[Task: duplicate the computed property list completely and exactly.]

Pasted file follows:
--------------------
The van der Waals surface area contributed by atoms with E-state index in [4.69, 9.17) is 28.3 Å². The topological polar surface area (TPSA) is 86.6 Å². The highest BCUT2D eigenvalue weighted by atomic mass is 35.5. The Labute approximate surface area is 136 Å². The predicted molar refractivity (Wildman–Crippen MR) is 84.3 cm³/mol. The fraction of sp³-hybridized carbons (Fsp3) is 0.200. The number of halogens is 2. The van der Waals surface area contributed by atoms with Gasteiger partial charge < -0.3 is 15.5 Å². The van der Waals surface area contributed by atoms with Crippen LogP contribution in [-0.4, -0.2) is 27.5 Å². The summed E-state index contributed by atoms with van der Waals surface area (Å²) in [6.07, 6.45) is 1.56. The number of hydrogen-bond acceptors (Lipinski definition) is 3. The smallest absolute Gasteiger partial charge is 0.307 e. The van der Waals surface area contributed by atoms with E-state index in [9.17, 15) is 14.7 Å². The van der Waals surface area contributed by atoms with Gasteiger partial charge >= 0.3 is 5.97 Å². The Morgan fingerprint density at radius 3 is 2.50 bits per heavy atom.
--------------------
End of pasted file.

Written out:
The van der Waals surface area contributed by atoms with E-state index in [4.69, 9.17) is 28.3 Å². The topological polar surface area (TPSA) is 86.6 Å². The highest BCUT2D eigenvalue weighted by atomic mass is 35.5. The Labute approximate surface area is 136 Å². The predicted molar refractivity (Wildman–Crippen MR) is 84.3 cm³/mol. The fraction of sp³-hybridized carbons (Fsp3) is 0.200. The number of halogens is 2. The van der Waals surface area contributed by atoms with Gasteiger partial charge < -0.3 is 15.5 Å². The van der Waals surface area contributed by atoms with Crippen LogP contribution in [-0.4, -0.2) is 27.5 Å². The summed E-state index contributed by atoms with van der Waals surface area (Å²) in [6.07, 6.45) is 1.56. The number of hydrogen-bond acceptors (Lipinski definition) is 3. The smallest absolute Gasteiger partial charge is 0.307 e. The van der Waals surface area contributed by atoms with E-state index in [9.17, 15) is 14.7 Å². The van der Waals surface area contributed by atoms with Gasteiger partial charge >= 0.3 is 5.97 Å². The Morgan fingerprint density at radius 3 is 2.50 bits per heavy atom.